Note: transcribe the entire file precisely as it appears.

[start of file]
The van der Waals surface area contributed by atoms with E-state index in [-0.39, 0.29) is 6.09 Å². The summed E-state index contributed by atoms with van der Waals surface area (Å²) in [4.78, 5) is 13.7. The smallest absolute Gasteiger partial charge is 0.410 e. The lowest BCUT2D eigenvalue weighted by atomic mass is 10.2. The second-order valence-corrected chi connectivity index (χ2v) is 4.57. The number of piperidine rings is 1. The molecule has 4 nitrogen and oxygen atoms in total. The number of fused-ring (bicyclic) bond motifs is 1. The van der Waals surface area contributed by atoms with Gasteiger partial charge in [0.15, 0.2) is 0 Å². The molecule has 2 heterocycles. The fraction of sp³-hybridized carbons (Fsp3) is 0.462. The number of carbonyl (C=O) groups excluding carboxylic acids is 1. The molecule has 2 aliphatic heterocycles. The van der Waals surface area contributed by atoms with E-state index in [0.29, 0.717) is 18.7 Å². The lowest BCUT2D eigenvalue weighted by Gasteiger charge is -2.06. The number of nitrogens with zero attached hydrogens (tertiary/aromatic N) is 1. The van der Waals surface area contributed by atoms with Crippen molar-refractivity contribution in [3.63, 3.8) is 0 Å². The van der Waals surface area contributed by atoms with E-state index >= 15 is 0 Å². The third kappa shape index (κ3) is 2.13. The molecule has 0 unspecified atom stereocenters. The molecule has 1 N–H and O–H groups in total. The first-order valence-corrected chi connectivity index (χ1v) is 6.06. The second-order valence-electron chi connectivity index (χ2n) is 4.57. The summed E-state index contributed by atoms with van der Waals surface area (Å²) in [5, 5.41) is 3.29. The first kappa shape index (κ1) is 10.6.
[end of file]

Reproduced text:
The van der Waals surface area contributed by atoms with E-state index in [-0.39, 0.29) is 6.09 Å². The summed E-state index contributed by atoms with van der Waals surface area (Å²) in [4.78, 5) is 13.7. The smallest absolute Gasteiger partial charge is 0.410 e. The lowest BCUT2D eigenvalue weighted by atomic mass is 10.2. The second-order valence-corrected chi connectivity index (χ2v) is 4.57. The number of piperidine rings is 1. The molecule has 4 nitrogen and oxygen atoms in total. The number of fused-ring (bicyclic) bond motifs is 1. The van der Waals surface area contributed by atoms with Gasteiger partial charge in [0.15, 0.2) is 0 Å². The molecule has 2 heterocycles. The fraction of sp³-hybridized carbons (Fsp3) is 0.462. The number of carbonyl (C=O) groups excluding carboxylic acids is 1. The molecule has 2 aliphatic heterocycles. The van der Waals surface area contributed by atoms with E-state index in [0.29, 0.717) is 18.7 Å². The lowest BCUT2D eigenvalue weighted by Gasteiger charge is -2.06. The number of nitrogens with zero attached hydrogens (tertiary/aromatic N) is 1. The van der Waals surface area contributed by atoms with Crippen molar-refractivity contribution in [3.63, 3.8) is 0 Å². The van der Waals surface area contributed by atoms with E-state index >= 15 is 0 Å². The third kappa shape index (κ3) is 2.13. The molecule has 0 unspecified atom stereocenters. The molecule has 1 N–H and O–H groups in total. The first-order valence-corrected chi connectivity index (χ1v) is 6.06. The second-order valence-electron chi connectivity index (χ2n) is 4.57. The summed E-state index contributed by atoms with van der Waals surface area (Å²) in [5, 5.41) is 3.29. The first kappa shape index (κ1) is 10.6.